Ian Anderson / Jethro Tull Newcastle City Hall 5 April 2018

“The train it won’t stop going
No way to slow down” (Locomotive Breath, Jethro Tull, 1971)

tull 50th tixThe sixth formers would carry LPs under their arms to school. They played them in a little room upstairs in the dining hall at lunchtime. Sometimes, if I was lucky, they allowed me upstairs to their elite “Record Club” to listen to their new, magical, psychedelic sounds. The records they carried were badges of honour and included Frank Zappa’s Hot Rats, the Crazy World of Arthur Brown album, Cream’s Wheels of Fire, Tyrannosaurus Rex’s My People Were Fair and Had Sky in Their Hair, But Now They’re Content to Wear Stars on Their Brows, and Jethro Tull’s This Was. This Was included a mix of blues, rock and strange flute playing. A year or two later, I am sitting in my mate’s house and we are playing Jethro Tull’s second album Stand Up, with it’s great sleeve which opened out to a set of pop-ups of the band. How cool we felt. Then, in 1971, we all went to see Jethro Tull at Sunderland Empire. Happy days and magical memories. The die was cast. We were all Jethro Tull fans for life.

Roll-on 50 years. Only Ian Anderson remains from that original band and he is touring as Ian Anderson plays Jethro Tull, The 50th Anniversary Tour. Wonderful. What’s not to like. Why not go along and reminisce with old friends, listen to some old sounds, because let’s face it, we all like “Living in the Past”.

The current lineup of “Jethro Tull” is Ian Anderson – vocals, flute, acoustic guitar; David Goodier – bass; John O’Hara – keyboards, accordion, vocals; Scott Hammond – drums; and Florian Opahle – electric and acoustic guitars.

tull 50th progSure, Ian’s voice is not what it was and the old coat is gone, but the flute playing seems great and the songs remain as soulful, passionate, poignant and intriguing as ever. So we start at the very beginning (a very good place to start) with “My Sunday Feeling”; Track 1 Side 1 of This Was. This is followed by their first minor chart hit “Love Story”, followed by “A Song for Jeffrey” which is well known to all of us from the cheap compilation album You Can All Join In. Pure magic. The years disappear and the old songs flow over us all. These are followed by other classics from the first couple of albums. My favourites are the aforementioned “Living in the Past”, the magical flute solo which is “Bouree” and the spooky, almost scary “Witches Promise” bringing back memories of Ian’s wide-eyed madness on Top of the Pops (and didn’t our parents disapprove of him!). Set 1 closes with “Cross Eyed Mary”.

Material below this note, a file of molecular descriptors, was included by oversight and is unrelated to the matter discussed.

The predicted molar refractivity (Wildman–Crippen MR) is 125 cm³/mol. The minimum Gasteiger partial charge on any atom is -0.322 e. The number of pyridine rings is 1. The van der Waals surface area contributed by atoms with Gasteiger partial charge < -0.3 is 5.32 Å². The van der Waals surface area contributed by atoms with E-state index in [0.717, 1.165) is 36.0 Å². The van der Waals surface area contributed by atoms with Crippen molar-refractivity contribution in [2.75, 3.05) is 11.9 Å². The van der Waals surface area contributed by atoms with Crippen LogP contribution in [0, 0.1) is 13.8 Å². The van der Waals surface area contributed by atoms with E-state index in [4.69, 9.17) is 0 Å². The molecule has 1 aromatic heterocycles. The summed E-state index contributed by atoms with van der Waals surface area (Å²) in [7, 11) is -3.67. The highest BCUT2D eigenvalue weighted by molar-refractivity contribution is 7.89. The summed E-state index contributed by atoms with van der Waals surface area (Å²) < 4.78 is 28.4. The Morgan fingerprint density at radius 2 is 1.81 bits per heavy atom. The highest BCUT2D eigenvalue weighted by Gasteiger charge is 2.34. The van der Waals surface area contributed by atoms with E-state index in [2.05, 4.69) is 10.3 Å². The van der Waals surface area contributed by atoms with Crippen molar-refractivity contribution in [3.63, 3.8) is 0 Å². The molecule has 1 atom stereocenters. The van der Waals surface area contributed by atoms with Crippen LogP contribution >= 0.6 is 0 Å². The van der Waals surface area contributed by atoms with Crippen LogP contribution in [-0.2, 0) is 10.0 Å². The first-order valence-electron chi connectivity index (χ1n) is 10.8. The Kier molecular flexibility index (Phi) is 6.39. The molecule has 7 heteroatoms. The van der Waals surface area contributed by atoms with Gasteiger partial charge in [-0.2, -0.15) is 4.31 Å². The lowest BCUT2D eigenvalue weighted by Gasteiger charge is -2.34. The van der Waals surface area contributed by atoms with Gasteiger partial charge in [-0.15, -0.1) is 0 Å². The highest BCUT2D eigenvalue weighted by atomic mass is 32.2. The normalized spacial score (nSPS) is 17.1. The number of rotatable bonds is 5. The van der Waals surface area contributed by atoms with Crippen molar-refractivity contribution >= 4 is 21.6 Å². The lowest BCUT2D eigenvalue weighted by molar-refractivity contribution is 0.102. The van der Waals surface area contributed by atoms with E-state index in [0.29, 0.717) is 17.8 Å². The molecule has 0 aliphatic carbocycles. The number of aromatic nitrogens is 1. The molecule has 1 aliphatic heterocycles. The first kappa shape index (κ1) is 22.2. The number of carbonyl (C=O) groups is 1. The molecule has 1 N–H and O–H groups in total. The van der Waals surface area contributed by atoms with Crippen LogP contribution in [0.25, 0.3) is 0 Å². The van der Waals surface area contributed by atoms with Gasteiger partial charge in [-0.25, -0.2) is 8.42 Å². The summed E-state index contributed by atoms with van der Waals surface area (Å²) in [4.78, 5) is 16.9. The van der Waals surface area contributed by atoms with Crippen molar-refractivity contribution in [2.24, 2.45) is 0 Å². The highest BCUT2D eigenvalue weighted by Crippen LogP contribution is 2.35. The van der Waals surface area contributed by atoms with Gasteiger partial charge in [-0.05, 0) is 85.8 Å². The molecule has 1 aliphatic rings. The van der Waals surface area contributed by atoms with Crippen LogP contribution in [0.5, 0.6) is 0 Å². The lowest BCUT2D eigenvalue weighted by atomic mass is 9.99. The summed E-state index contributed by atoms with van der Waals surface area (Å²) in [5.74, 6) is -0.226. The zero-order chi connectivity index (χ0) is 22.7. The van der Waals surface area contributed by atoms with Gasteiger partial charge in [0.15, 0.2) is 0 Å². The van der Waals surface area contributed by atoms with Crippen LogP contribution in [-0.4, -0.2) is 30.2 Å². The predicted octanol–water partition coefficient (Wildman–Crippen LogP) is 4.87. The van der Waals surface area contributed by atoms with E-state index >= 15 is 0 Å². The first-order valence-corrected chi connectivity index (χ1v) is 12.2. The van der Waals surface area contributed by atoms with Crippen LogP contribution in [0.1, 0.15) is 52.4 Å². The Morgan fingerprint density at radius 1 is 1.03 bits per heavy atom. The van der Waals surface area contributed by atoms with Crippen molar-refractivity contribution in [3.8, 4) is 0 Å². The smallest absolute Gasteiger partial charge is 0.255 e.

After a short interval Ian and the band return to treat us to excerpts from Thick As a Brick and A Passion Play. Then we have a run through the 70s albums moving into more more folk rock territory including “Songs from the Wood” and the Christmas song “Ring out, Solstice Bells”. Set 2 closes with a tale of that seedy tramp “Aqualung”. The encore is, as usual these days, “Locomotive Breath”. And then it is over. We quickly chat with old friends again and then go our separate ways. Until next time. Of course it will never be the same, but Ian Anderson did the Tull legacy proud, and gave us all a night to remember. Happy days.

Setlist. Set 1: My Sunday Feeling; Love Story; A Song for Jeffrey; Some Day the Sun Won’t Shine for You; Dharma for One; Living in the Past; A New Day Yesterday; Bourrée in E minor (Johann Sebastian Bach); With You There to Help Me / The Witch’s Promise; My God; Cross-Eyed Mary. Set 2: Thick as a Brick (excerpt); A Passion Play (excerpt); Too Old to Rock ‘n’ Roll, Too Young to Die; Songs From the Wood; Ring Out, Solstice Bells; Heavy Horses; Farm on the Freeway; Aqualung. Encore: Locomotive Breath

4 responses to this post.

  1. Posted by David Henderson. on August 11, 2020 at 8:50 pm

    I was there – brilliant concert – last time I had seen Tull was at the 25th anniversary tour – 25 years ago! Where did that time ago. Ian Anderson- too old to rock and roll – I don’t think so.

    Reply

  2. Posted by John Moses on August 13, 2020 at 10:42 am

    Hi Peter,

    I was one of those sixth formers at my school I bought ‘This Was’ twice (gave it away then missed it and bought it again and still have it). Saw Mick Abrahams play in Stockton (in the eighties) with his own band I think, he did Cat’s Squirrel that night I believe.

    John

    Reply

    • Posted by vintagerock on August 13, 2020 at 11:13 am

      Hi John

      Yes Mick Abrahams did tour with his own band and he will almost certainly have played “Cats Squirrel”. Happy days Peter

      Reply

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